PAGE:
Opisthorchiasis is a fish borne parasitic infection caused by helminths of the genus Opisthorchis (Digenea, Opisthorchiidae), affecting humans and other fish-eating mammals. Despite Opisthorchis felineus was first described in Italy in 1884, no cases of human opisthorchiasis were reported in this country until 2004; from then on, 4 outbreaks due to this species have been recorded in Central Italy. Following the more relevant of these outbreaks, involving 34 people in August 2007, snails, fishes and fecal samples collected from the Bolsena and Bracciano lakes (Central Italy) were analyzed in order to define the cycle of O. felineus in the area and investigate its prevalence in the different hosts. Pools of 20–40 snails each (4983 specimens altogether) of the genus Bithynia were analyzed by PCR for parasite DNA detection. Eight hundred and ninety-four fish belonging to 12 species were collected from the two lakes and tested for metacercariae both by muscle compression and digestion techniques. Eighty-seven fecal samples of 5 putative definitive host species were collected very close to the two lakes and tested for parasite eggs detection by formalin–ethyl acetate concentration technique. Identification at the species level of metacercariae and eggs, respectively, from fish and stool was confirmed by PCR analysis and sequencing. O. felineus DNA was detected in 0.08% (overall minimum infection rate) of snails of the genus Bithynia from the two lakes. The tench, Tinca tinca, was the only fish found infested in both lakes (prevalence 88.5%). O. felineus eggs were found only in cat feces (prevalence 46.4%). The tench represents the only threat for the human consumption in the study area while Coregonus sp., the most economically important species for the local fishery and frequently consumed raw marinated, resulted to be not infected. The high prevalence recorded both in fish and in definitive host suggests a widespread and massive presence of the parasite in the area. Further studies are needed to better investigate the possible role of some cyprinids species as intermediate hosts, in order to check their safety for human consumption.

De Liberato, C., Scaramozzino, P., Brozzi, A., Lorenzetti, R., DI CAVE, D., Martini, E., et al. (2011). Investigation on Opisthorchis felineus occurrence and life cycle in Italy. VETERINARY PARASITOLOGY, 177, 67-71 [10.1016/j.vetpar.2010.11.042].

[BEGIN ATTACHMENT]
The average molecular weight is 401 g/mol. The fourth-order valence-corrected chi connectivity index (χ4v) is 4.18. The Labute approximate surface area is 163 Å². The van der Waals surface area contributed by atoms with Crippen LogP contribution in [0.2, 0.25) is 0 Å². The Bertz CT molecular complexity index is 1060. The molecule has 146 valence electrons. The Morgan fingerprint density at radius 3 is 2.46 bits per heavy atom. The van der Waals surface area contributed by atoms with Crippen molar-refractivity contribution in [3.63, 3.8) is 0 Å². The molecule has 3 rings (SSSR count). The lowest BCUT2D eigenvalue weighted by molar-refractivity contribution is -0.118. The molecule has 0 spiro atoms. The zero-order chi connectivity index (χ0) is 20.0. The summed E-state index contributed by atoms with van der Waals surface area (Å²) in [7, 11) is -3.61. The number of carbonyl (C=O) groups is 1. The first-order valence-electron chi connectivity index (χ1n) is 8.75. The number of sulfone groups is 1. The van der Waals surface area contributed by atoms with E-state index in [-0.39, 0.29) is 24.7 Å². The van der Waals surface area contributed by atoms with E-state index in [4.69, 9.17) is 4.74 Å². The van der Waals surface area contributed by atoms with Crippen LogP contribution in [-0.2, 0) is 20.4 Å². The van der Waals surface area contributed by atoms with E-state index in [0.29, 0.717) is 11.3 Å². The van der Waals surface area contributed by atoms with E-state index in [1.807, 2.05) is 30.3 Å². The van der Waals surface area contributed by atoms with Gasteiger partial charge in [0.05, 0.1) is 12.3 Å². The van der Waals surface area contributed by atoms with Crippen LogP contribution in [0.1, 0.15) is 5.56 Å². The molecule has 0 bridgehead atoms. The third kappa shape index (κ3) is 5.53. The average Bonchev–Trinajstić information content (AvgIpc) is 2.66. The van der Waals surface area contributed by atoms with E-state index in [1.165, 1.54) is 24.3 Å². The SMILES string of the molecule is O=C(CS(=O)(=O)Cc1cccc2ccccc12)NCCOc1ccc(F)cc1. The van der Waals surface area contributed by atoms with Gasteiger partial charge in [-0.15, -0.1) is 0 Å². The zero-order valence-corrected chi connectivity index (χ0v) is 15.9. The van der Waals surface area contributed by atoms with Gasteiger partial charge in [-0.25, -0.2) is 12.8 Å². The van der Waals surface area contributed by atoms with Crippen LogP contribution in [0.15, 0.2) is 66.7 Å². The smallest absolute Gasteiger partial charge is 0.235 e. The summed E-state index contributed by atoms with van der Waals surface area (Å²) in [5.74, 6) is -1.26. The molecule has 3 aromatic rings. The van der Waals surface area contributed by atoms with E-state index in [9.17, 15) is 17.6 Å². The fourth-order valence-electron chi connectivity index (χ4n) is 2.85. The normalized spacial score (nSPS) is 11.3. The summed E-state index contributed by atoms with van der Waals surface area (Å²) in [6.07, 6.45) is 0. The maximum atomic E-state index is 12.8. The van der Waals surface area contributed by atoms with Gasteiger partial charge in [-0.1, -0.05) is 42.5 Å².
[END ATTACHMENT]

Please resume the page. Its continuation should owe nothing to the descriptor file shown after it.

Investigation on Opisthorchis felineus occurrence and life cycle in Italy

DI CAVE, DAVID;BERRILLI, FEDERICA;
2011

Abstract

Opisthorchiasis is a fish borne parasitic infection caused by helminths of the genus Opisthorchis (Digenea, Opisthorchiidae), affecting humans and other fish-eating mammals. Despite Opisthorchis felineus was first described in Italy in 1884, no cases of human opisthorchiasis were reported in this country until 2004; from then on, 4 outbreaks due to this species have been recorded in Central Italy. Following the more relevant of these outbreaks, involving 34 people in August 2007, snails, fishes and fecal samples collected from the Bolsena and Bracciano lakes (Central Italy) were analyzed in order to define the cycle of O. felineus in the area and investigate its prevalence in the different hosts. Pools of 20–40 snails each (4983 specimens altogether) of the genus Bithynia were analyzed by PCR for parasite DNA detection. Eight hundred and ninety-four fish belonging to 12 species were collected from the two lakes and tested for metacercariae both by muscle compression and digestion techniques. Eighty-seven fecal samples of 5 putative definitive host species were collected very close to the two lakes and tested for parasite eggs detection by formalin–ethyl acetate concentration technique. Identification at the species level of metacercariae and eggs, respectively, from fish and stool was confirmed by PCR analysis and sequencing. O. felineus DNA was detected in 0.08% (overall minimum infection rate) of snails of the genus Bithynia from the two lakes. The tench, Tinca tinca, was the only fish found infested in both lakes (prevalence 88.5%). O. felineus eggs were found only in cat feces (prevalence 46.4%). The tench represents the only threat for the human consumption in the study area while Coregonus sp., the most economically important species for the local fishery and frequently consumed raw marinated, resulted to be not infected. The high prevalence recorded both in fish and in definitive host suggests a widespread and massive presence of the parasite in the area. Further studies are needed to better investigate the possible role of some cyprinids species as intermediate hosts, in order to check their safety for human consumption.
Pubblicato
Rilevanza internazionale
Articolo
Esperti anonimi
Settore VET/06 - Parassitologia e Malattie Parassitarie degli Animali
English
Con Impact Factor ISI
Opisthorchis felineus; Opisthorchiasis; Tinca tinca; Zoonosis;Italy
De Liberato, C., Scaramozzino, P., Brozzi, A., Lorenzetti, R., DI CAVE, D., Martini, E., et al. (2011). Investigation on Opisthorchis felineus occurrence and life cycle in Italy. VETERINARY PARASITOLOGY, 177, 67-71 [10.1016/j.vetpar.2010.11.042].
De Liberato, C; Scaramozzino, P; Brozzi, A; Lorenzetti, R; DI CAVE, D; Martini, E; Lucangeli, C; Pozio, E; Berrilli, F; Bossu, T
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Utilizza questo identificativo per citare o creare un link a questo documento: https://hdl.handle.net/2108/57755
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